Two major studies have highlighted the patchy and hesitant response to e-business from the UK’s engineering and industrial sectors.
Separate surveys by business consultancy Ernst & Young and engineering services group EADS Matra Datavision both identified a similar gulf between actions and words when it comes to business-to-business e-commerce.
Ernst & Young spoke to chief executives and financial directors in manufacturing and related businesses with turnovers of more than £100m.
It says 80% of respondents attached a high importance to the potential of e-business, yet less than a fifth are now implementing any type of strategy.
Ernst & Young also claims industry has an unhealthy obsession with websites, probably caused by focusing too much on the high profile ups and downs of business-to-consumer dotcom firms.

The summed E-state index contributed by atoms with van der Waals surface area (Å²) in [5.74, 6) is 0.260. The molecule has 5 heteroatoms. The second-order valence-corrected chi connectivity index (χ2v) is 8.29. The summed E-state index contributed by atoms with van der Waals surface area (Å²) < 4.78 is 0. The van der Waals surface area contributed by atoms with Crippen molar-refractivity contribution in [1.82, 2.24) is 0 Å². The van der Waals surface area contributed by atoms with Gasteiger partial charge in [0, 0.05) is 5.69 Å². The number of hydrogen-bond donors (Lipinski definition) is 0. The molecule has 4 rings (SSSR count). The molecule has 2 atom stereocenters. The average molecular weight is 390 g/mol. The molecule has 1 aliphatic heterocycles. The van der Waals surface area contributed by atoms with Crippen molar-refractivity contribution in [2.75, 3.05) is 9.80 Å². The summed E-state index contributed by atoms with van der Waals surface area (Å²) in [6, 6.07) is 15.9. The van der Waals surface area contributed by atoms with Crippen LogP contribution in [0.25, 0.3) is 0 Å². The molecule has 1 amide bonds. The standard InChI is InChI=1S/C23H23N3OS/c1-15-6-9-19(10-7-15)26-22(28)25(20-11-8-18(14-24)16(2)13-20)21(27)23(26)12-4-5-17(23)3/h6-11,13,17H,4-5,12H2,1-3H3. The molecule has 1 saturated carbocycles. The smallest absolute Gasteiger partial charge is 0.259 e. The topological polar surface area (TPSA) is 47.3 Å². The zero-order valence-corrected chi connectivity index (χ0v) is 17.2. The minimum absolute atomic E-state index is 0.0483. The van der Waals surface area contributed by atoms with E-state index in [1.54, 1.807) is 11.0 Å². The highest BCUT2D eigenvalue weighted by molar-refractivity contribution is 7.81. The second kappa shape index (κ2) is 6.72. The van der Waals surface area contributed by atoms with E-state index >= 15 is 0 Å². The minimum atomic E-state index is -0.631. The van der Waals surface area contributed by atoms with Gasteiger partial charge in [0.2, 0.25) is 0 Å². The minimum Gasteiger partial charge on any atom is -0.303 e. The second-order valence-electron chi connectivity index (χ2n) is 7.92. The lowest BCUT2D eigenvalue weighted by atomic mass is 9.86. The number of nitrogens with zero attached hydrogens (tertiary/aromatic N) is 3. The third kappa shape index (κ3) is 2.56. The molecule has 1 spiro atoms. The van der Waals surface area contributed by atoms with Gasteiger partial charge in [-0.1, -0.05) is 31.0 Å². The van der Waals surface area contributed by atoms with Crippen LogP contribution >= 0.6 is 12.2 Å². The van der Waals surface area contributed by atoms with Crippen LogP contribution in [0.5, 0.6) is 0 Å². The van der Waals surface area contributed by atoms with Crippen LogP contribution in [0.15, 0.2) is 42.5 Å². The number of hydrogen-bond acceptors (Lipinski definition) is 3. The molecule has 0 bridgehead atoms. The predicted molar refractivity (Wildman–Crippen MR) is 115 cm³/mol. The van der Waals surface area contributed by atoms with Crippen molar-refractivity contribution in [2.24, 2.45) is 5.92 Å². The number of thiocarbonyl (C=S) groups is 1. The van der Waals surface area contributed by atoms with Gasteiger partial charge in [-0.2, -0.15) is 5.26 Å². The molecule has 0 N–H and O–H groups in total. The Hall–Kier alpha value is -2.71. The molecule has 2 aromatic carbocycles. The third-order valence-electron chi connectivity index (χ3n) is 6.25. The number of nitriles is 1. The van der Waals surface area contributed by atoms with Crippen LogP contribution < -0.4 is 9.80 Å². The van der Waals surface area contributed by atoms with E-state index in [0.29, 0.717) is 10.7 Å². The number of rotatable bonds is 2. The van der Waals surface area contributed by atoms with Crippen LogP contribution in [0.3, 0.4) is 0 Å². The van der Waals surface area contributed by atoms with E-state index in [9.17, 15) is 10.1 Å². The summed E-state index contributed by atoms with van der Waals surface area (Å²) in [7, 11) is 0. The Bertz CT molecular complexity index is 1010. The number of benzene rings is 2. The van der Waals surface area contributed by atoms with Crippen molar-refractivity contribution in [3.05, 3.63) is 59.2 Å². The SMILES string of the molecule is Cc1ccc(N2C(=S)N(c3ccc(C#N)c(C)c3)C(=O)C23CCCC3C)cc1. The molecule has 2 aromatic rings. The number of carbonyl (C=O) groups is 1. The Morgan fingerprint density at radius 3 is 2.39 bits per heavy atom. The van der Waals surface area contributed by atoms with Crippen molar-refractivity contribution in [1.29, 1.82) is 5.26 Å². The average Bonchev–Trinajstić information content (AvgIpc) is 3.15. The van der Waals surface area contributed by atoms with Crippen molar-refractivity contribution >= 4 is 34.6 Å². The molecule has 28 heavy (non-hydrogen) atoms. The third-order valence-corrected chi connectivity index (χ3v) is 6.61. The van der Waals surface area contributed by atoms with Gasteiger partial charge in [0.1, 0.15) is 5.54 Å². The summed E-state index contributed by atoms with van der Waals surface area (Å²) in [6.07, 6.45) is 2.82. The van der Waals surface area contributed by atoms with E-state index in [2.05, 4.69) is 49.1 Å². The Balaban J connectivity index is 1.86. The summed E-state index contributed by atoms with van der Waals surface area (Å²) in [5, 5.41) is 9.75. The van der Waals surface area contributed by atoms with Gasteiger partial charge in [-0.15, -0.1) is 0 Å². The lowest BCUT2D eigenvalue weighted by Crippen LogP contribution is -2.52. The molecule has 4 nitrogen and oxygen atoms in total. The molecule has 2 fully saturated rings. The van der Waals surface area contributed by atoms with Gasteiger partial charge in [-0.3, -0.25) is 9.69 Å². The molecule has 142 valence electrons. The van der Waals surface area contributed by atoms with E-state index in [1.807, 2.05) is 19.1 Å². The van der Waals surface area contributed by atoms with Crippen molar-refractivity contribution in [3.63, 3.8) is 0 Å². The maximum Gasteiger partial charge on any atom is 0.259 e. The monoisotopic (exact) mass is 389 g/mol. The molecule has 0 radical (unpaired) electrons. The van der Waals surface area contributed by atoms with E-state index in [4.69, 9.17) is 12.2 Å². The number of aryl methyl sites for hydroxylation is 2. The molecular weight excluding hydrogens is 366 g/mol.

Consequently, its report claims businesses are missing the key supply chain opportunities of e-business as an integrator with suppliers and customers.
Ernst & Young says one trend stands out from the general picture of indecision and inaction: of the small number of respondents operating an effective, well-balanced portfolio of e-business initiatives, many claim a positive impact on shareholder value as a result.
Matra Datavision’s survey of 157 UK engineering executives produced similar responses, with 85% of companies deeming e-business important, yet just one in eight has a strategy in place.
According to Tim Illingworth, Matra Datavision’s UK managing director, the ‘greatest area of failure’ concerns assigning responsibility for e-business development to a board-level individual. Just 6% of companies had done so.
Illingworth claimed: ‘While there does appear to be a reasonable level of awareness of the significance of e-business and associated opportunities, there seems to be a startling lack of action.’